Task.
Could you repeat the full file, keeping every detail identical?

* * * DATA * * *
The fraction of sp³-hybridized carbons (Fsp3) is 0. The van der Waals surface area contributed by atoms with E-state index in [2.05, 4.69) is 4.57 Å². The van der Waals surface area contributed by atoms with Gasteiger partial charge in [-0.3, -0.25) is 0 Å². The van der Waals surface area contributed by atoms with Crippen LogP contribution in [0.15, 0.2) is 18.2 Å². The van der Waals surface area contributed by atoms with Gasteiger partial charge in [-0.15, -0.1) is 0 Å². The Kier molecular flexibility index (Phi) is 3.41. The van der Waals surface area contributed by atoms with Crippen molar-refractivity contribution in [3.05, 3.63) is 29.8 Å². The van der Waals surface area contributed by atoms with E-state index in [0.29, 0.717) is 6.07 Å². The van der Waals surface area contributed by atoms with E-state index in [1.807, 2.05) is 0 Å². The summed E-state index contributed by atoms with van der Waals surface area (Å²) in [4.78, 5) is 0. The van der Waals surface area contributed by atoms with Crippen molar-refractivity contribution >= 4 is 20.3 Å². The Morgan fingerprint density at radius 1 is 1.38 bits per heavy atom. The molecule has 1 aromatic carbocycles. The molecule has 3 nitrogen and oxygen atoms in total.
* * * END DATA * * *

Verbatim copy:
The fraction of sp³-hybridized carbons (Fsp3) is 0. The van der Waals surface area contributed by atoms with E-state index in [2.05, 4.69) is 4.57 Å². The van der Waals surface area contributed by atoms with Gasteiger partial charge in [-0.3, -0.25) is 0 Å². The van der Waals surface area contributed by atoms with Crippen LogP contribution in [0.15, 0.2) is 18.2 Å². The van der Waals surface area contributed by atoms with Gasteiger partial charge in [-0.15, -0.1) is 0 Å². The Kier molecular flexibility index (Phi) is 3.41. The van der Waals surface area contributed by atoms with Crippen molar-refractivity contribution in [3.05, 3.63) is 29.8 Å². The van der Waals surface area contributed by atoms with E-state index in [0.29, 0.717) is 6.07 Å². The van der Waals surface area contributed by atoms with E-state index in [1.807, 2.05) is 0 Å². The summed E-state index contributed by atoms with van der Waals surface area (Å²) in [4.78, 5) is 0. The van der Waals surface area contributed by atoms with Crippen molar-refractivity contribution >= 4 is 20.3 Å². The Morgan fingerprint density at radius 1 is 1.38 bits per heavy atom. The molecule has 1 aromatic carbocycles. The molecule has 3 nitrogen and oxygen atoms in total.